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Continental Calls Attention To Issues Reported On ELD Apps

Apps designed to comply with the federal ELD mandate have gained wide use since the mandate went into effect, but some apps for smart phones and tablets are still experiencing performance issues.

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Continental, the manufacturer of VDO RoadLog ELD, is advising professional truck drivers to be aware of issues being reported by users of electronic logging device (ELD) apps.

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Apps designed to comply with the federal ELD mandate have gained wide use since the mandate went into effect. Because ELD apps for smart phones and tablets are available at low or even no cost, they are appealing to drivers and fleets who are faced with the alternative of spending hundreds of dollars per vehicle for hardware-based ELDs. However, as professional drivers are reporting, electronic logging device apps on smart phones and tablets have some performance issues out on the road.

ELD phone apps tax cell phone batteries

As with any location-based app, ELD apps rely on the phone or tablet’s built-in GPS to track a driver’s location. Constant GPS activity puts a strain on the device’s batteries, causing them to heat up. When the phone or tablet is sitting on the vehicle’s dash, the heat from the sun can make the batteries even hotter. If the batteries get too hot, the mobile device will shut itself down, ending its ability to maintain logs. This exposes the driver to substantial fines for failing to maintain ELD mandate compliance.

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Hardwired versus Bluetooth data connection

Most phone app ELDs rely on a Bluetooth connection to get the vehicle data input required to meet the FMCSA ELD regulations. But, as most consumers know from Bluetooth headsets, smart speakers and other consumer electronics, Bluetooth connections often have drop outs. If the ELD app’s Bluetooth connection drops, drivers may end up with gaps in their log data, creating another exposure to costly fines.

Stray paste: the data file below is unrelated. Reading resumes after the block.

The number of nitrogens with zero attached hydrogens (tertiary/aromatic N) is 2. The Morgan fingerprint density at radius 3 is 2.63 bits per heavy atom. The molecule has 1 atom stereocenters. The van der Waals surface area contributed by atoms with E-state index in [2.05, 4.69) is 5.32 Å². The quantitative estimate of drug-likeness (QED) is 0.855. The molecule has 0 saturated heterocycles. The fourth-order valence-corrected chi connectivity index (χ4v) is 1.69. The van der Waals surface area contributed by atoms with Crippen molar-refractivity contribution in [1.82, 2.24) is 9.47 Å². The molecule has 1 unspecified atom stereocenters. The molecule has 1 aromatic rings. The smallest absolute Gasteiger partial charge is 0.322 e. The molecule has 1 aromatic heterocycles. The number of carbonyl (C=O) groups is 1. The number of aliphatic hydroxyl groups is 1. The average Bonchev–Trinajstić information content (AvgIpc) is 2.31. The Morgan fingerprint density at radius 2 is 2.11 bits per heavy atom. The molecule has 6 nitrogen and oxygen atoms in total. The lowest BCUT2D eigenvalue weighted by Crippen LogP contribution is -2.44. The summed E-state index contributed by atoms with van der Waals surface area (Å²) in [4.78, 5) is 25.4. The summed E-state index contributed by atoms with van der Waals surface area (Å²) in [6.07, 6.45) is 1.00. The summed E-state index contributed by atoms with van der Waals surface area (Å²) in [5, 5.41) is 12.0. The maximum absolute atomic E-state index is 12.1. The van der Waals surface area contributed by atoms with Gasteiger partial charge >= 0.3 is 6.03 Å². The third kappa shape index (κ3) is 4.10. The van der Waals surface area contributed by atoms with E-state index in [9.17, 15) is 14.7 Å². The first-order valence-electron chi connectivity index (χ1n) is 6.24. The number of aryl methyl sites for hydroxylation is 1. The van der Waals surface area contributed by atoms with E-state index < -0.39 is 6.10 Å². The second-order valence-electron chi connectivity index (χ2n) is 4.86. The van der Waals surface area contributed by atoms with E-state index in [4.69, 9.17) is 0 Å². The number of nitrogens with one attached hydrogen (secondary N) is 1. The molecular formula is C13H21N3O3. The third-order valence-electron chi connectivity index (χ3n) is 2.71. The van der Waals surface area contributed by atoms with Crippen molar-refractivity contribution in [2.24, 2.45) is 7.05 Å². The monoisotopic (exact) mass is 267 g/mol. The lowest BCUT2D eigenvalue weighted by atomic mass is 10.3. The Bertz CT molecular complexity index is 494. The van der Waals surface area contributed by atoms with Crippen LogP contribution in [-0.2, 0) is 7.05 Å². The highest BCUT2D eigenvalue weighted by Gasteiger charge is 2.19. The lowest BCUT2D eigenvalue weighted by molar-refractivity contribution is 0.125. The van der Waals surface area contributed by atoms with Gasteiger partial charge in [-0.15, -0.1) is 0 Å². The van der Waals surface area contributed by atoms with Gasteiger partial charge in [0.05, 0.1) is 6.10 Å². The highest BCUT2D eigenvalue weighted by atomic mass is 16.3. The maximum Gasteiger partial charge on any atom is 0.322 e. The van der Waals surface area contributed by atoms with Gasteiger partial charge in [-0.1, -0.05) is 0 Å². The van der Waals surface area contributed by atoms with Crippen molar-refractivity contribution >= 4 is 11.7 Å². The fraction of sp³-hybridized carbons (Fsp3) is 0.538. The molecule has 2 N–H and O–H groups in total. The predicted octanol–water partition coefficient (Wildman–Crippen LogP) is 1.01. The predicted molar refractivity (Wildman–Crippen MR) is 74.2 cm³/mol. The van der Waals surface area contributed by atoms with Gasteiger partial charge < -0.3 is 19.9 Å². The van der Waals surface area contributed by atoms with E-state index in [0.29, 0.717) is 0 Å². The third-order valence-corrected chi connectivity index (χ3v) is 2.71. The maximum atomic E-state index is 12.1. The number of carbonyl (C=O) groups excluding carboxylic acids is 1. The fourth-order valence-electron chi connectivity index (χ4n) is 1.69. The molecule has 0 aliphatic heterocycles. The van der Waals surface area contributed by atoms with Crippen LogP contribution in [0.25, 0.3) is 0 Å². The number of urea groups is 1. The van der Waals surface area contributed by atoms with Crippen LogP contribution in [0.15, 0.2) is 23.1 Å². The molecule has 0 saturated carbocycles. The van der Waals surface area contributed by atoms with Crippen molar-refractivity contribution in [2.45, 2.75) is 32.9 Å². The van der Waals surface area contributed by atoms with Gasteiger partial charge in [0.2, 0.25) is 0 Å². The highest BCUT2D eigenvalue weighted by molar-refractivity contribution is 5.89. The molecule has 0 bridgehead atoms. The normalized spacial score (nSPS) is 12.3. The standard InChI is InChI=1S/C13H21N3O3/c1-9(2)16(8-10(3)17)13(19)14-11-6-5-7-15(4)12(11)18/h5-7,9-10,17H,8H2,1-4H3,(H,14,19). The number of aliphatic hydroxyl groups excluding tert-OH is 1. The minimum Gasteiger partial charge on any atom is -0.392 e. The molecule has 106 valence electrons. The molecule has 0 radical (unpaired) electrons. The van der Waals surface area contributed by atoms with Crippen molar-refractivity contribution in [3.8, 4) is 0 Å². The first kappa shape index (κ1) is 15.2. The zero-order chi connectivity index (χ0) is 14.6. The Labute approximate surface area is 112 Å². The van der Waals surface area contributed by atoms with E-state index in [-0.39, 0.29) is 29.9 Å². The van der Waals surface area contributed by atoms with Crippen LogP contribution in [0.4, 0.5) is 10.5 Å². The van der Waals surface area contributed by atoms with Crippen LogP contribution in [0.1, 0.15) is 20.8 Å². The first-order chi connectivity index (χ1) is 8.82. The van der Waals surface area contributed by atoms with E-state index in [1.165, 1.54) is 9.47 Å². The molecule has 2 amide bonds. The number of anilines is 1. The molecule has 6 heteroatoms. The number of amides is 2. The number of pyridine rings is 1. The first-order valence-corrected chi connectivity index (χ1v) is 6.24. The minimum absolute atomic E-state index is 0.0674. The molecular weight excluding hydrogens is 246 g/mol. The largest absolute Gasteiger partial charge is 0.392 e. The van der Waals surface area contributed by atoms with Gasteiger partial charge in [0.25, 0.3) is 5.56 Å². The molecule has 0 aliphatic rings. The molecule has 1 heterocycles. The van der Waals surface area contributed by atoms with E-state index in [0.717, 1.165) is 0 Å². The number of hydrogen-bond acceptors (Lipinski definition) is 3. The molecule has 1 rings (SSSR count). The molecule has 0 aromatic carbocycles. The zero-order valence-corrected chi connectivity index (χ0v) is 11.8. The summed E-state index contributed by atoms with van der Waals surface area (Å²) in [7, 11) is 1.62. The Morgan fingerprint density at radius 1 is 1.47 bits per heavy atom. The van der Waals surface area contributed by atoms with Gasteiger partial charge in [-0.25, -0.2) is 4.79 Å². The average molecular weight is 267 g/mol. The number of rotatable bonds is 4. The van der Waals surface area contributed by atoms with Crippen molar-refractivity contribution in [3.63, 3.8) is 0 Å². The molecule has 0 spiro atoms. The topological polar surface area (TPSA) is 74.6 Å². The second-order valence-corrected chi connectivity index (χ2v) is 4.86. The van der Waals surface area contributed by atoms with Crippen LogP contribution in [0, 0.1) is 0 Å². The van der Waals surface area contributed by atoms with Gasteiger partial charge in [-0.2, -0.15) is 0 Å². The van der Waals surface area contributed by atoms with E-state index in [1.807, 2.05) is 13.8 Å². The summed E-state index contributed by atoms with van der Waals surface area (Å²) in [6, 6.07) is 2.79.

ELD Device inspection hand-off issues

Phone app ELDs can transfer log data to an inspection officer by Bluetooth or email, but in many cases, the officer will ask the driver to hand over the device in order to read log information directly from the screen. The device can be dropped in the hand-off, and an accidental drop can mean the end of the device and the ability to record log data. In addition, handing off the device can compromise privacy because it exposes all the driver’s personal information, photos and contacts, including a complete GPS record of where, when and how fast the vehicle traveled.

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HOS errors

Under certain circumstances, phone app ELDs can record off-duty movements as if the driver was still in driving status. This can happen with no warning and put drivers over their limit without their knowledge.

Consider all the pros and cons

Jay McCarthy, marketing manager for Continental, said, “Consider all the factors before investing in an ELD solution. [Continental’s] VDO RoadLog ELD is a dedicated device that’s hardwired to the vehicle’s data port. That means there’s no chance for Bluetooth data drops and no worries about gaps in the driver’s logs. VDO RoadLog ELD’s power is drawn from the vehicle, so battery overheating is simply not an issue.

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“VDO RoadLog features an HOS display that’s always visible when underway, and drivers can see their duty status at all times. There’s no potential to have On-Duty or Driving hours recorded without the driver’s knowledge. VDO RoadLog ELD is also available with no monthly fees, so when you buy it, it’s yours. Plus, Continental provides free software updates, so you know you’ll be in mandate compliance now and in the future.”

For more information, visit vdoroadlog.com.

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